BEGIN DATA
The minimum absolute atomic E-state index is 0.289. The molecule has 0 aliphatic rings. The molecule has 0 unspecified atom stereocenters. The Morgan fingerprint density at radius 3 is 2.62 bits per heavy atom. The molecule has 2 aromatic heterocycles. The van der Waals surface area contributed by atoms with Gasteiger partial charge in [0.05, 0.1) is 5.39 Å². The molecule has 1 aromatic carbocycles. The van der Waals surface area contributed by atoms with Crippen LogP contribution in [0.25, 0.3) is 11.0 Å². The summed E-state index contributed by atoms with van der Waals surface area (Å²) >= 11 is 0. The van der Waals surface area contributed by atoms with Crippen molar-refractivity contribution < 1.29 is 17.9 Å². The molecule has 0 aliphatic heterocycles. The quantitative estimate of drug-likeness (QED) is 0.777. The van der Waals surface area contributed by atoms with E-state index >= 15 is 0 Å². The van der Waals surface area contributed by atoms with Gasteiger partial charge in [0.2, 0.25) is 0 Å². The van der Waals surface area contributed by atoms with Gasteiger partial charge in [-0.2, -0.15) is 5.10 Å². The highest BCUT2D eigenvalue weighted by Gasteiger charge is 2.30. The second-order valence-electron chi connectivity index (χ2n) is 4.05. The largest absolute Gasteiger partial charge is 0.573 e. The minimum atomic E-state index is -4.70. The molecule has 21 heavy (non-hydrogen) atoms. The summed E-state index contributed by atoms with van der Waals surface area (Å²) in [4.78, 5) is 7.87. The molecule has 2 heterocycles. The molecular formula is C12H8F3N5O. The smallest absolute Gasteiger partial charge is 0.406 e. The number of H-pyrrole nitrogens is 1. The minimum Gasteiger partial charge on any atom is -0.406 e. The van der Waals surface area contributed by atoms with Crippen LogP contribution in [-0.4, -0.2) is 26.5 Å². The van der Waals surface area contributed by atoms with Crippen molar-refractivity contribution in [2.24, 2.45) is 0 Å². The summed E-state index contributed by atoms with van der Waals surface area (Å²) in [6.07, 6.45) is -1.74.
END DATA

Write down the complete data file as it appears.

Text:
The minimum absolute atomic E-state index is 0.289. The molecule has 0 aliphatic rings. The molecule has 0 unspecified atom stereocenters. The Morgan fingerprint density at radius 3 is 2.62 bits per heavy atom. The molecule has 2 aromatic heterocycles. The van der Waals surface area contributed by atoms with Gasteiger partial charge in [0.05, 0.1) is 5.39 Å². The molecule has 1 aromatic carbocycles. The van der Waals surface area contributed by atoms with Crippen LogP contribution in [0.25, 0.3) is 11.0 Å². The summed E-state index contributed by atoms with van der Waals surface area (Å²) >= 11 is 0. The van der Waals surface area contributed by atoms with Crippen molar-refractivity contribution < 1.29 is 17.9 Å². The molecule has 0 aliphatic heterocycles. The quantitative estimate of drug-likeness (QED) is 0.777. The van der Waals surface area contributed by atoms with E-state index >= 15 is 0 Å². The van der Waals surface area contributed by atoms with Gasteiger partial charge in [0.2, 0.25) is 0 Å². The van der Waals surface area contributed by atoms with Gasteiger partial charge in [-0.2, -0.15) is 5.10 Å². The highest BCUT2D eigenvalue weighted by Gasteiger charge is 2.30. The second-order valence-electron chi connectivity index (χ2n) is 4.05. The largest absolute Gasteiger partial charge is 0.573 e. The minimum atomic E-state index is -4.70. The molecule has 21 heavy (non-hydrogen) atoms. The summed E-state index contributed by atoms with van der Waals surface area (Å²) in [4.78, 5) is 7.87. The molecule has 2 heterocycles. The molecular formula is C12H8F3N5O. The smallest absolute Gasteiger partial charge is 0.406 e. The number of H-pyrrole nitrogens is 1. The minimum Gasteiger partial charge on any atom is -0.406 e. The van der Waals surface area contributed by atoms with Crippen LogP contribution in [-0.4, -0.2) is 26.5 Å². The van der Waals surface area contributed by atoms with Crippen molar-refractivity contribution in [2.24, 2.45) is 0 Å². The summed E-state index contributed by atoms with van der Waals surface area (Å²) in [6.07, 6.45) is -1.74.